School tax expert tries to clear BG bond issue confusion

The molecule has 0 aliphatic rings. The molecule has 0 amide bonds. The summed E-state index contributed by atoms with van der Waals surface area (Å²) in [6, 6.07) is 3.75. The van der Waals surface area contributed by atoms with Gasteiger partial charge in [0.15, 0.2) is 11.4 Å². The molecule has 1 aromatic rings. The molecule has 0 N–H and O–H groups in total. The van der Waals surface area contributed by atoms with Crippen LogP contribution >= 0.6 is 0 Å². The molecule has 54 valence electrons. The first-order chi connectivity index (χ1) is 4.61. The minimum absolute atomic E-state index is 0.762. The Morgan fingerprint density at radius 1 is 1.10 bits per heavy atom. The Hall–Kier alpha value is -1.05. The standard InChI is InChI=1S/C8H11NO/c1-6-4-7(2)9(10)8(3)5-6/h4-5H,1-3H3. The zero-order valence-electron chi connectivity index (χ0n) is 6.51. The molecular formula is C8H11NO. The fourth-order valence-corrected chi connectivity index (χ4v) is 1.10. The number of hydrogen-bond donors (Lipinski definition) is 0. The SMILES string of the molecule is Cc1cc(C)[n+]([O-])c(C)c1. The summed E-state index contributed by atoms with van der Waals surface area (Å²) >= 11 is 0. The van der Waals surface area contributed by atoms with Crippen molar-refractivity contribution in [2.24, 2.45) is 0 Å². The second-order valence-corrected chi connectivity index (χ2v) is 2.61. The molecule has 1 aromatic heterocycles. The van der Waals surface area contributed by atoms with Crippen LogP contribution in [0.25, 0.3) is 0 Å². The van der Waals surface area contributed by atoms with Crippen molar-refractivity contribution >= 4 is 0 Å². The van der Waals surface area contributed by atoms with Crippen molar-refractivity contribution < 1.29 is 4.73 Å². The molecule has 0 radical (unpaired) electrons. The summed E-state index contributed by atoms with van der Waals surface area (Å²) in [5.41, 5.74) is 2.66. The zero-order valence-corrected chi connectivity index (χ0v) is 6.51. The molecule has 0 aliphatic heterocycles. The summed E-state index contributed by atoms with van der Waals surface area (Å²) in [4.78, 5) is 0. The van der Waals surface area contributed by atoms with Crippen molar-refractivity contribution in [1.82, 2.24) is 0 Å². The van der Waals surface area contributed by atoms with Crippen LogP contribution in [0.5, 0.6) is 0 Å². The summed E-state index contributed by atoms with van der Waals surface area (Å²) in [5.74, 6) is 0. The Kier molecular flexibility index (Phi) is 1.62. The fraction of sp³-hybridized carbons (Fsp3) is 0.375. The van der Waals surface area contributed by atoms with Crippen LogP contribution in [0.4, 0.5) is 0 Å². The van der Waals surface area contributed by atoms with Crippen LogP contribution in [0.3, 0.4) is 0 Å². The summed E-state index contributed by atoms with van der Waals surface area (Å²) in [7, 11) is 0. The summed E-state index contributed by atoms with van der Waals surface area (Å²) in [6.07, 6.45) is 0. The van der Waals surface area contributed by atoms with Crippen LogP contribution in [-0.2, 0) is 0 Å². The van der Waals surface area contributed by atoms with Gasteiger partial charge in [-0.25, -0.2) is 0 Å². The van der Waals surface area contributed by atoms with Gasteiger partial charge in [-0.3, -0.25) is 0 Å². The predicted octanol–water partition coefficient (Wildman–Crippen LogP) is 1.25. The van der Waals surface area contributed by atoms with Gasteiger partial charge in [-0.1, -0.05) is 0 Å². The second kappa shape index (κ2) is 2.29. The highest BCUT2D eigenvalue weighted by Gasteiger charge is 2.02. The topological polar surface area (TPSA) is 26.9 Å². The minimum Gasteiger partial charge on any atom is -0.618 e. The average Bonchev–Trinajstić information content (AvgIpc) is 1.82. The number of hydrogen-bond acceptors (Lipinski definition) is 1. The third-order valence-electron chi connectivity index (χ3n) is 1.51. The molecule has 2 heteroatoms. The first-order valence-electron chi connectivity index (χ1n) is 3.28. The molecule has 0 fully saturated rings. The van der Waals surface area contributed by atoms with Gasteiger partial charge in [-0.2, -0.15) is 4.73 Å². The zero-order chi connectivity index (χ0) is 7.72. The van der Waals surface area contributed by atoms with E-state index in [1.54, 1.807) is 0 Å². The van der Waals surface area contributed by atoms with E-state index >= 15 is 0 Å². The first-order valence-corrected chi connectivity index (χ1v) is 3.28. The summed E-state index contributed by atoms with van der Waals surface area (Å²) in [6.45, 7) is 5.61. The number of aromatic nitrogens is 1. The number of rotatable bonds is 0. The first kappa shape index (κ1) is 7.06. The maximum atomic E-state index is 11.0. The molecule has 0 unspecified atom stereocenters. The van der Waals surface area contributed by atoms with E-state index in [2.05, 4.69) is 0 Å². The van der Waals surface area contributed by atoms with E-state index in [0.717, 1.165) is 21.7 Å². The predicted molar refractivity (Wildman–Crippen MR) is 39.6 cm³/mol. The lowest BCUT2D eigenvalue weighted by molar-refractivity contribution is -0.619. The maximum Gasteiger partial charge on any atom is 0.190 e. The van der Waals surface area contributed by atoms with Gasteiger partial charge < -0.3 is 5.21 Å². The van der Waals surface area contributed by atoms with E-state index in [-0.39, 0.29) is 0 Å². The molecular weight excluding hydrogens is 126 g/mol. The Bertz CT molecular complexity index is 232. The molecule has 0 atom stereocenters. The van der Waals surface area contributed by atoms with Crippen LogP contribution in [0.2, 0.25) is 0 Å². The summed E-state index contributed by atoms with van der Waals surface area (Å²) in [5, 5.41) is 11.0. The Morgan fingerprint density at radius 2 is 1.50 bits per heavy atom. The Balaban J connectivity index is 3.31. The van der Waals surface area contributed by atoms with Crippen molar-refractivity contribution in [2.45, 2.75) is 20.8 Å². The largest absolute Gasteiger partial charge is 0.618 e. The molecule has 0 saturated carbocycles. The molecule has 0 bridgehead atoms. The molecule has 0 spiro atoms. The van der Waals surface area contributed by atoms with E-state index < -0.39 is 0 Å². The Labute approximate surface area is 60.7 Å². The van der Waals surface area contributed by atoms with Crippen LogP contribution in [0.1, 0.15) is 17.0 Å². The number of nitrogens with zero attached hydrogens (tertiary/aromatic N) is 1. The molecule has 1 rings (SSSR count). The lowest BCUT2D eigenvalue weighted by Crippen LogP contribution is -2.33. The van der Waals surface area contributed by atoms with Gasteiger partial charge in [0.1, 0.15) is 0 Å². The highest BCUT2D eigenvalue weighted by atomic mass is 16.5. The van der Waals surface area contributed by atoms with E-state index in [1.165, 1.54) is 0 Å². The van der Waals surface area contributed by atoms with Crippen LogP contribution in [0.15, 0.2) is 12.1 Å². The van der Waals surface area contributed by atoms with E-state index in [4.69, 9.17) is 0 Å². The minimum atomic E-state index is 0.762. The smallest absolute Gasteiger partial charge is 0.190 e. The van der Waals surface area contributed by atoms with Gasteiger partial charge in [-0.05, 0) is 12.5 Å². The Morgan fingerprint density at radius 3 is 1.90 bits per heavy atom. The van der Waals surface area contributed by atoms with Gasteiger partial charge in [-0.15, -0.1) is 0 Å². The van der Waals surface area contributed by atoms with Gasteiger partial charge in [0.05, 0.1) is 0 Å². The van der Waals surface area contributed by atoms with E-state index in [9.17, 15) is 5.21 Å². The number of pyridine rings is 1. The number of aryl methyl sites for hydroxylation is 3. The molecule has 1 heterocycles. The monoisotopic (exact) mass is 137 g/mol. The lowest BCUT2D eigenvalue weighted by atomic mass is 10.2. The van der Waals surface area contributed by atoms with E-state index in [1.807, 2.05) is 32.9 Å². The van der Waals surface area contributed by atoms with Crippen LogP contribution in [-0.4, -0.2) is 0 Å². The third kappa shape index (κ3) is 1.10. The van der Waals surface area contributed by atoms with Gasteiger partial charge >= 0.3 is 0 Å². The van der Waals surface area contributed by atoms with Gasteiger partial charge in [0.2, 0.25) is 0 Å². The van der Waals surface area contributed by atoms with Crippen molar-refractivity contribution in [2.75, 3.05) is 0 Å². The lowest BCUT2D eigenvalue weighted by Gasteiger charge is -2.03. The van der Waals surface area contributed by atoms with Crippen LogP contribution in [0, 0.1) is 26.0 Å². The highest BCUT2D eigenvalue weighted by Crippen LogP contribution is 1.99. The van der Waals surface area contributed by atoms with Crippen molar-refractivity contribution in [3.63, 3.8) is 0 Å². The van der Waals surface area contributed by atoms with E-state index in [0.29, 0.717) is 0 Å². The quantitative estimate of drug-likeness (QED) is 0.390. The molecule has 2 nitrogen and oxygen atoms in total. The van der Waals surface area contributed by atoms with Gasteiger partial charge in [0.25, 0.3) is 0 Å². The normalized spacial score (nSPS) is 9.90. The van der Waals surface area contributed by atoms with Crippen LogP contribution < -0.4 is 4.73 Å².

By JAN LARSON McLAUGHLIN BG Independent News   A school taxation expert hired to bring clarity about Bowling Green City Schools funding sources for the new school proposal tried to clear up the muddy issue Thursday evening. Citizens packed into the middle school cafeteria, and two police officers were on hand to make sure the meeting went smoothly. David Conley, president of Rockmill Financial, specifically tried to answer whether or not the school district could use income tax instead of property tax for its $72 million building project to consolidate the elementary schools plus add onto and renovate the high school. His simple answer was – “it’s complicated.” “In my opinion, what is on the ballot is the best option for the community,” Conley said. “A property tax is more affordable to most taxpayers than an income tax,” he said of the issue on the May 8 ballot. “Property tax spreads the cost to more taxpayers.” However, that answer was also complicated, since his statement holds true for the first 10-15 years, when tax statistics from the district show an income tax would then be better. Conley also added another “big ‘ole asterisk.” “The agricultural community is really getting hit with this,” he said. “But my conclusion is that the bond issue right now is the most equitable and fair for the community,” he said. District officials have said that income tax cannot be used for long-term building projects. More school districts are turning to income tax revenue for building projects, Conley said. However, even that is complicated. Districts can only use income tax for bond issues if they are eligible to get some state facilities funding. There is another option for using earned income tax – but that can’t be enacted by districts that have traditional income taxes in place, which Bowling Green has. Residents looking for black and white answers disregarded Conley’s complicated explanations. “We have been misled,” Bud Henschen said about the board’s decision to go for a property tax. “There’s no way for you to continue to lie to the public,” Richard Chamberlain said to the board as he referred to a letter from the Ohio Facilities Construction Commission. However, after the meeting, Conley said much of the information presented by Chamberlain in the letter was not as cut and dry as it appeared. Once again, it was more complicated. Since Bowling Green City Schools ranks…